It is always amazing to see how fragile the First Amendment truly is. There is no need to enjoin speech with which everyone agrees. But disagree with politicians in power, and you'll find out quickly how little regard they have for the Constitution.

Gene V Glass
Arizona State University
National Education Policy Center
University of Colorado Boulder


The opinions expressed here are those of the authors and do not represent the official position of the National Education Policy Center, Arizona State University, nor the University of Colorado Boulder.

Tuesday, April 14, 2015

David Berliner's Views on the Teaching Profession

Asked recently about his views on teacher associations, David Berliner, Regents' Professor Emeritus at Arizona State University, had this to say:
When a profession as large and necessary to society as teaching is insulted by state and federal Secretaries of Education, judged negatively by the nation's presidents and governors, see their pensions cut, receive salaries that do not keep up with inflation, often cannot afford to live in the communities they work in, cannot always practice their profession in ways that are ethical and efficacious, are asked to support policies that may do harm to children, are judged by student test scores that are insensitive to instruction and more often reflect social class differences rather than instructional quality, see public monies used to support discriminatory charter and private schools, yet still have a great deal of support from the parents of the children they teach, then there is a strategy for making teachers' lives better. It is called unionization. The reasons for unionization could not be plainer. New and veteran teachers should band together and close down school systems of the type I have described. It will be difficult, of course, and some teachers will no doubt be fired and jailed. But if teachers do not fix this once noble profession, America may well lose its soul, as well as its edge.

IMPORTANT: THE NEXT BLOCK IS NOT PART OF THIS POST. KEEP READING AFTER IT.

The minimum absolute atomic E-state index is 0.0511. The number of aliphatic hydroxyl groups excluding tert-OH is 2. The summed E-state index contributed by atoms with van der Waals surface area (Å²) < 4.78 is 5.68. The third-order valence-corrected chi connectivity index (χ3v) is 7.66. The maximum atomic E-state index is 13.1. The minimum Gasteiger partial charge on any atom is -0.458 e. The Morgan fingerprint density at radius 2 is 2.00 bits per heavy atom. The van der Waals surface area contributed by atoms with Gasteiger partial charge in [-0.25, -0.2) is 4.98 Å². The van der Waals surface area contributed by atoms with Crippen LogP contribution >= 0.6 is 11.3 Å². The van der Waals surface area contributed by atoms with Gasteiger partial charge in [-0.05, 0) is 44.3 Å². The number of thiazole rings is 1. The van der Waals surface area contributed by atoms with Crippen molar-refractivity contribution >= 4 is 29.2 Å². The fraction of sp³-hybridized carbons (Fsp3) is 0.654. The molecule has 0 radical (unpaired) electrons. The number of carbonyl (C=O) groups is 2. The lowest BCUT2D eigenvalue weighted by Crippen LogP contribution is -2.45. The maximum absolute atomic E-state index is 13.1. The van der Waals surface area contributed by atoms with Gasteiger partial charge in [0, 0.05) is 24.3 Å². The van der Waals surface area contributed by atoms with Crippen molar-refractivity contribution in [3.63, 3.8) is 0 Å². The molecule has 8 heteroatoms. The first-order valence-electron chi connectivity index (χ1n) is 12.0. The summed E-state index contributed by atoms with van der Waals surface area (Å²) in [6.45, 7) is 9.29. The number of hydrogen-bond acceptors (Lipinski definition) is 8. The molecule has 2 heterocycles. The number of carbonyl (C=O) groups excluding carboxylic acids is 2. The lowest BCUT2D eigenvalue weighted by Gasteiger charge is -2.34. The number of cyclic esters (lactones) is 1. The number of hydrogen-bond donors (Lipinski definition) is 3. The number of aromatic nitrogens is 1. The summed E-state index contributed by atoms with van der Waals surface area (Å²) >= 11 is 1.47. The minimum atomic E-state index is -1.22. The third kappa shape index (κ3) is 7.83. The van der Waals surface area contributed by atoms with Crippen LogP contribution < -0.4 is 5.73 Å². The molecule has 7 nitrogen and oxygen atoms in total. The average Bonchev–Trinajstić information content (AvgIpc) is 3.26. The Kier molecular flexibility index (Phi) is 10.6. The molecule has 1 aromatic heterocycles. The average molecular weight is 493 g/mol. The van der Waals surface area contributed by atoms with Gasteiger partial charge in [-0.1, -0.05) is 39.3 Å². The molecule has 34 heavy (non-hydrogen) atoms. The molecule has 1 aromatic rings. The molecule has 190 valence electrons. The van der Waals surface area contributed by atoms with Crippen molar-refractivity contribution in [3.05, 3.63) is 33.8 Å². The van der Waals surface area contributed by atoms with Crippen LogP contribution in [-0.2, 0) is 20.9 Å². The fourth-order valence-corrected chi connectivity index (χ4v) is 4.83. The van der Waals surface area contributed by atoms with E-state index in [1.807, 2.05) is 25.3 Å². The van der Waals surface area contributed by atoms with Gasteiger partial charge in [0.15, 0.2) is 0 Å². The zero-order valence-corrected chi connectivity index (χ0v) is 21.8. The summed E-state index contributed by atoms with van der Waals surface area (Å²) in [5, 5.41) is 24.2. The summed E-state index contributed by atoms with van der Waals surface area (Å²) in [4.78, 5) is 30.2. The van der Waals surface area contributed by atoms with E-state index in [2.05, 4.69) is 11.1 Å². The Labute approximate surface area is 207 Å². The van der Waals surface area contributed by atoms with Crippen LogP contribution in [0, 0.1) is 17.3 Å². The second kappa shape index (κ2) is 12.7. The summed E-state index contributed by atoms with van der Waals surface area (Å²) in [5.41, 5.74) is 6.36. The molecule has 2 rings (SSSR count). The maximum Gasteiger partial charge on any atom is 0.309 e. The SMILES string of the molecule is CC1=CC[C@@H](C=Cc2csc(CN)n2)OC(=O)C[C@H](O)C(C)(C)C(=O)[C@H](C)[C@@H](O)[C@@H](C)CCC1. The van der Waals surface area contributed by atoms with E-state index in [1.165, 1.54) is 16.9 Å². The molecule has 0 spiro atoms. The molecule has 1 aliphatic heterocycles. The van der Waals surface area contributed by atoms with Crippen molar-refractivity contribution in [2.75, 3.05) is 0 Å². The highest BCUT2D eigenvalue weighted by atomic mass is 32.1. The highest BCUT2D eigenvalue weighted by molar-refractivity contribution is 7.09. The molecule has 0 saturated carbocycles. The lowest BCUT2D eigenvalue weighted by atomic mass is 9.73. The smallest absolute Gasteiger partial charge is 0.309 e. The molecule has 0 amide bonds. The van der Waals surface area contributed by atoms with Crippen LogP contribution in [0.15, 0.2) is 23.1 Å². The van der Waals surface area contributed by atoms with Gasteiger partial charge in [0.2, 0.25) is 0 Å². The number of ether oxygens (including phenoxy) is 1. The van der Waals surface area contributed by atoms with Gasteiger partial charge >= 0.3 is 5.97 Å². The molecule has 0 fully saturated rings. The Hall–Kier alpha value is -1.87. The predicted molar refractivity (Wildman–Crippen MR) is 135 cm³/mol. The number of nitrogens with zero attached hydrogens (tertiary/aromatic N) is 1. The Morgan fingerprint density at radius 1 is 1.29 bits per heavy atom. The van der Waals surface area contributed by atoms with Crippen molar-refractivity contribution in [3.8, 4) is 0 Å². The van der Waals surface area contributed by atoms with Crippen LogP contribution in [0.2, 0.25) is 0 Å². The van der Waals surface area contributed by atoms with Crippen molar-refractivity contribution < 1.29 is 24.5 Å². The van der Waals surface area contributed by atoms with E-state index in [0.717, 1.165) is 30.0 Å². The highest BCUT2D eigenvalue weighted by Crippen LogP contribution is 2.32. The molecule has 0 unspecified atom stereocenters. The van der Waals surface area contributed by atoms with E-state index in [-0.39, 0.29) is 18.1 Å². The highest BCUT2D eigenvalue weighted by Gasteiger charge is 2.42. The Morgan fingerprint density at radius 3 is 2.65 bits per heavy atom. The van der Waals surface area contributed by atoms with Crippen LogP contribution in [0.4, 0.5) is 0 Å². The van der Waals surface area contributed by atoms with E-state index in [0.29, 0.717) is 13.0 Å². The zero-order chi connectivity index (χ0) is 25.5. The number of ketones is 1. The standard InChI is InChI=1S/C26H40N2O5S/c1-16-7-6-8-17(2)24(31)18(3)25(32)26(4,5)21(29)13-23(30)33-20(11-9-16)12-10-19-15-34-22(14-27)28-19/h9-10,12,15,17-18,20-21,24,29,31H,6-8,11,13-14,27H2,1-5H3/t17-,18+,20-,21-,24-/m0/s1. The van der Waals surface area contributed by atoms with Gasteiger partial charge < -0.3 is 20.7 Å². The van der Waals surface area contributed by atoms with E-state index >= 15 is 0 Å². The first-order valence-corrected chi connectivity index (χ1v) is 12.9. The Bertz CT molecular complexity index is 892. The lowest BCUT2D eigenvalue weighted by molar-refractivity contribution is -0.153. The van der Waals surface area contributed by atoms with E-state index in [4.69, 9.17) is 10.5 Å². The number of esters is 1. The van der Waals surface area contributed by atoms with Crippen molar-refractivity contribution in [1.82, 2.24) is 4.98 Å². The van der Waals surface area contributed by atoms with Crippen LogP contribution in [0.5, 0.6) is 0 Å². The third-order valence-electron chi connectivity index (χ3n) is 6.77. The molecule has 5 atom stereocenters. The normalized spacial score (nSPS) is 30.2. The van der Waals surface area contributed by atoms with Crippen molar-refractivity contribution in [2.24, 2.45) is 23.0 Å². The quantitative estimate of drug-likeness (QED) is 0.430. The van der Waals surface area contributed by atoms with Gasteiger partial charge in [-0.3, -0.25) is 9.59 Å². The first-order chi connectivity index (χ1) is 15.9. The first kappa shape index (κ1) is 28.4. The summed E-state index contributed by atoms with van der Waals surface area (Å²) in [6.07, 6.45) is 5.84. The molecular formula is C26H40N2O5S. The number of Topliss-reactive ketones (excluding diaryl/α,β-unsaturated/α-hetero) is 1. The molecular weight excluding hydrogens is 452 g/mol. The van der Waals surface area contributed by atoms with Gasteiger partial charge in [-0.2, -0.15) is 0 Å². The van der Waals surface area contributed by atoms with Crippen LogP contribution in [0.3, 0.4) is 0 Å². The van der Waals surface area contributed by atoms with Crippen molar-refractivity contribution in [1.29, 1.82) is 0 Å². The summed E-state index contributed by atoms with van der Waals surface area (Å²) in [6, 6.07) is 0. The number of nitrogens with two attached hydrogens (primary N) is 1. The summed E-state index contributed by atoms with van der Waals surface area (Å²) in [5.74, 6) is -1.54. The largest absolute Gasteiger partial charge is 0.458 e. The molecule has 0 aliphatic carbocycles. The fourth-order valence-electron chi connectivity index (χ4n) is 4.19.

The Teacher Educator, 50, (1), 2-3.

Gene V Glass
Arizona State University
National Education Policy Center
University of Colorado Boulder


The opinions expressed here are those of the authors and do not represent the official position of the National Education Policy Center, Arizona State University, nor the University of Colorado Boulder.

Friday, March 13, 2015

Can the "Opt Out" Movement Succeed?

There's a movement growing across the nation. It's called "Opt Out," and it means, refusal to subject oneself or one's children to the rampant standardized testing that has gripped public schools. The tentacles of the accountability testing movement have reached into every quarter of America's public schools. And the audience for this information is composed of politicians attempting to bust unions, taxpayers hoping to replace high-salary teachers with low-salary teachers, and Realtors dodging red-lining laws while steering clients to the "best schools." Those urging parents and students to refuse to be tested cite the illegitimacy of these motives and the increasing amount of time for learning that is being given over to assessing learning.

At present, the Opt Out movement is small — a few thousand students in Colorado, several hundred in New Mexico, and smatterings of ad hoc parent groups in the East. Some might view these small numbers as no threat to the accountability assessment industry. But the threat is more serious than it appears. Politicians and others want to rank schools and school districts according to their test score averages. Or they want to compare teachers according to their test score gains (Value Added Measurement) and pressure the low scorers or worse. It only takes a modest amount of Opting Out to thwart these uses of the test data. If 10% of the parents at the school say "No" to the standardized test, how do the statisticians adjust or correct for those missing data? Which 10% opted out? The highest scorers? The lowest? A scattering of high and low scorers? And would any statistical sleight of hand to correct for "missing data" stand up in court against a teacher who was fired or a school that was taken over by the state for a "turn around"? I don't think so.

Gene V Glass
Arizona State University
National Education Policy Center
University of Colorado Boulder